Now Bridgette Moore gets to hold the titles of Mayor and Councilmember Elect until her next term begins in December 2016, when she loses the "elect" part. Congrats!
Candidate Linda Gonzales withdrew from the election on August 31st, but too late to save the election costs.


Here's a bit of unfinished business from the meeting that revealed the continued lawsuit against Walmart.

I was thinking about the road improvements slated for Bundy Canyon near the freeway. 

The improvements are to be completed before Walmart is allowed to open. There is no incentive for them to begin the road improvements (which includes widening, traffic signals and improvements to area drainage) while they are still in litigation.

Walmart has made it clear that it takes just under one year from first shovel in, to doors opening. It's a fair assumption to conclude that the road improvements would be finishing up around the same time that Walmart is ready to open.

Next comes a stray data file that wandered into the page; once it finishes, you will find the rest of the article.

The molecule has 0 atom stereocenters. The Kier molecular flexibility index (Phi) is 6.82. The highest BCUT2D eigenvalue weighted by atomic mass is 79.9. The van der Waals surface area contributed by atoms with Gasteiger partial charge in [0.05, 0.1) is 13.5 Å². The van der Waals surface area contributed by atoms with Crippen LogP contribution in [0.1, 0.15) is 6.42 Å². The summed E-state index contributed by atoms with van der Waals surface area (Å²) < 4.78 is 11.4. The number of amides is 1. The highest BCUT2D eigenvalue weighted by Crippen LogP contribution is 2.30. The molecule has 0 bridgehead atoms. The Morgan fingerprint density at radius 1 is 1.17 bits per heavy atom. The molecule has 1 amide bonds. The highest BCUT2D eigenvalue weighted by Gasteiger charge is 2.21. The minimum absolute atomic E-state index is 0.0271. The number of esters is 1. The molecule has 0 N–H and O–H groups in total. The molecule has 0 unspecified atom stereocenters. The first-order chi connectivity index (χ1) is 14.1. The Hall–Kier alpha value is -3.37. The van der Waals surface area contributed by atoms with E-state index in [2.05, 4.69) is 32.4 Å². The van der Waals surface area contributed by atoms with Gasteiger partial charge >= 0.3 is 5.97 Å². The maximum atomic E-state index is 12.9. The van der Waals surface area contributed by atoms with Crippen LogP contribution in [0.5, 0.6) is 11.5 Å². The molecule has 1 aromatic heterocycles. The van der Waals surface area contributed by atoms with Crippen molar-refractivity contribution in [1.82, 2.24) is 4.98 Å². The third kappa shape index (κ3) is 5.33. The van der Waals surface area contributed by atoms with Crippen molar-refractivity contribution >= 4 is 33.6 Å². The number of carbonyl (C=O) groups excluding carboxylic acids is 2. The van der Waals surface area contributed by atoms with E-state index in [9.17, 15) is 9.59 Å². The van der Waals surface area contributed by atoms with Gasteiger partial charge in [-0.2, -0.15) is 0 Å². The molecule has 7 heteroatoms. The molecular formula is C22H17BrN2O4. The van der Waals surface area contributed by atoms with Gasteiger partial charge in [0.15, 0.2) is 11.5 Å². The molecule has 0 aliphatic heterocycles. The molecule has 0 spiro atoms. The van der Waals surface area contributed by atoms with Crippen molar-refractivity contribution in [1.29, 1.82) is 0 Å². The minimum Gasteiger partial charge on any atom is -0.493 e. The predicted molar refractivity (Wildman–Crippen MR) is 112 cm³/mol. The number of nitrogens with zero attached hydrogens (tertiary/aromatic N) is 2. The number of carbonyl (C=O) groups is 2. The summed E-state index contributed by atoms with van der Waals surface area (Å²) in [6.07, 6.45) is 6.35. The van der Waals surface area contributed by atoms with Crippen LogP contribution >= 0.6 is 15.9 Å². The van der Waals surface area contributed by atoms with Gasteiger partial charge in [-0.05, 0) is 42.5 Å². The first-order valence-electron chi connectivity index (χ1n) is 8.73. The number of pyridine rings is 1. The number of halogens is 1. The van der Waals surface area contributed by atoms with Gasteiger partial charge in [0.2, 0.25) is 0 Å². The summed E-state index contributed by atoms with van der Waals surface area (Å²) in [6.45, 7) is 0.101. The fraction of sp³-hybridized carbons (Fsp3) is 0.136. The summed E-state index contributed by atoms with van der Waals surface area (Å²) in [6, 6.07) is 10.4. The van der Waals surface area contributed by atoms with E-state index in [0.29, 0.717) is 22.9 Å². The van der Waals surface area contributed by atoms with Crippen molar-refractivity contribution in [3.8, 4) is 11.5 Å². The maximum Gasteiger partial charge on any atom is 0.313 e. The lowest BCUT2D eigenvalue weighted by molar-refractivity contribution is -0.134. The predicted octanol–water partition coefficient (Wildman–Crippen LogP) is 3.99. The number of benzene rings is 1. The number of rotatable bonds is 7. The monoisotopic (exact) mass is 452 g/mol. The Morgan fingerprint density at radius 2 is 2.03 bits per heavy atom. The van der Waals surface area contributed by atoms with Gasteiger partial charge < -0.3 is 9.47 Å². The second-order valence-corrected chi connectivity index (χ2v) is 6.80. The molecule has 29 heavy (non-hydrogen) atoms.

Basic math tells you that if they'd have already started the process, then the countdown to the Bundy improvements would be underway. With a completion date of sometime in 2017.

But no. 

Everything is on hold because a no name person in the community, that claims to be impacted by the project, has decided to hold things up. They know they can't win, but to some people, just the power of jerking with the masses is payoff enough for them.

So, when the Bundy Canyon improvements are delayed by a year or more, just remember that was a gift from the yet to be named litigant in the case.
•          •          •

I'm throwing rocks tonight. Mark it, Dude.